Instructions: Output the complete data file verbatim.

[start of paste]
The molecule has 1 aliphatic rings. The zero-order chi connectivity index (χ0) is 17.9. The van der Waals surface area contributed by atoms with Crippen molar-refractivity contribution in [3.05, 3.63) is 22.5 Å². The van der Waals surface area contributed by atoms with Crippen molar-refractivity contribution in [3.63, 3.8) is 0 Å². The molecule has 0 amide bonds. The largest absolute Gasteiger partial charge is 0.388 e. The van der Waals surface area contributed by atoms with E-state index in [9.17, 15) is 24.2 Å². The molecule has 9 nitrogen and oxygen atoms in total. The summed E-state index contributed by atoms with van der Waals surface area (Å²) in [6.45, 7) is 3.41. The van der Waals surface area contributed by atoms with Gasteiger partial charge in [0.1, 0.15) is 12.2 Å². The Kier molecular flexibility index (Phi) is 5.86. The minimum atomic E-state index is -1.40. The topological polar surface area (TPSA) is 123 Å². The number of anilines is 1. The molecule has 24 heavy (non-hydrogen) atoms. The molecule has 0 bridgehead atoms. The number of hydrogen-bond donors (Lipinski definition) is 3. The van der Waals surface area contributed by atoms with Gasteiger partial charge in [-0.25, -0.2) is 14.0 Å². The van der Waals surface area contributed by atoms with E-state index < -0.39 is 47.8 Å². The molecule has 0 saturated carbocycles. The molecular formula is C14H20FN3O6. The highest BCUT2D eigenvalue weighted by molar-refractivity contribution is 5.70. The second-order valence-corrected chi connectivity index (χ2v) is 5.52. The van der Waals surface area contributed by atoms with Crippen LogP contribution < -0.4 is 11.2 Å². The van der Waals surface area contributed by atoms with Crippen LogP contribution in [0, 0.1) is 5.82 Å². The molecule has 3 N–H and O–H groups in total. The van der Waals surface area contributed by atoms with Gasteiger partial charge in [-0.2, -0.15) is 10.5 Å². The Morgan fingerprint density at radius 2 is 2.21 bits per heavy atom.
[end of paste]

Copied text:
The molecule has 1 aliphatic rings. The zero-order chi connectivity index (χ0) is 17.9. The van der Waals surface area contributed by atoms with Crippen molar-refractivity contribution in [3.05, 3.63) is 22.5 Å². The van der Waals surface area contributed by atoms with Crippen molar-refractivity contribution in [3.63, 3.8) is 0 Å². The molecule has 0 amide bonds. The largest absolute Gasteiger partial charge is 0.388 e. The van der Waals surface area contributed by atoms with E-state index in [9.17, 15) is 24.2 Å². The molecule has 9 nitrogen and oxygen atoms in total. The summed E-state index contributed by atoms with van der Waals surface area (Å²) in [6.45, 7) is 3.41. The van der Waals surface area contributed by atoms with Gasteiger partial charge in [0.1, 0.15) is 12.2 Å². The Kier molecular flexibility index (Phi) is 5.86. The minimum atomic E-state index is -1.40. The topological polar surface area (TPSA) is 123 Å². The number of anilines is 1. The molecule has 24 heavy (non-hydrogen) atoms. The molecule has 0 bridgehead atoms. The number of hydrogen-bond donors (Lipinski definition) is 3. The van der Waals surface area contributed by atoms with Gasteiger partial charge in [-0.25, -0.2) is 14.0 Å². The van der Waals surface area contributed by atoms with E-state index < -0.39 is 47.8 Å². The molecule has 0 saturated carbocycles. The molecular formula is C14H20FN3O6. The highest BCUT2D eigenvalue weighted by molar-refractivity contribution is 5.70. The second-order valence-corrected chi connectivity index (χ2v) is 5.52. The van der Waals surface area contributed by atoms with Crippen LogP contribution < -0.4 is 11.2 Å². The van der Waals surface area contributed by atoms with Crippen LogP contribution in [0, 0.1) is 5.82 Å². The molecule has 3 N–H and O–H groups in total. The van der Waals surface area contributed by atoms with Gasteiger partial charge in [-0.2, -0.15) is 10.5 Å². The Morgan fingerprint density at radius 2 is 2.21 bits per heavy atom.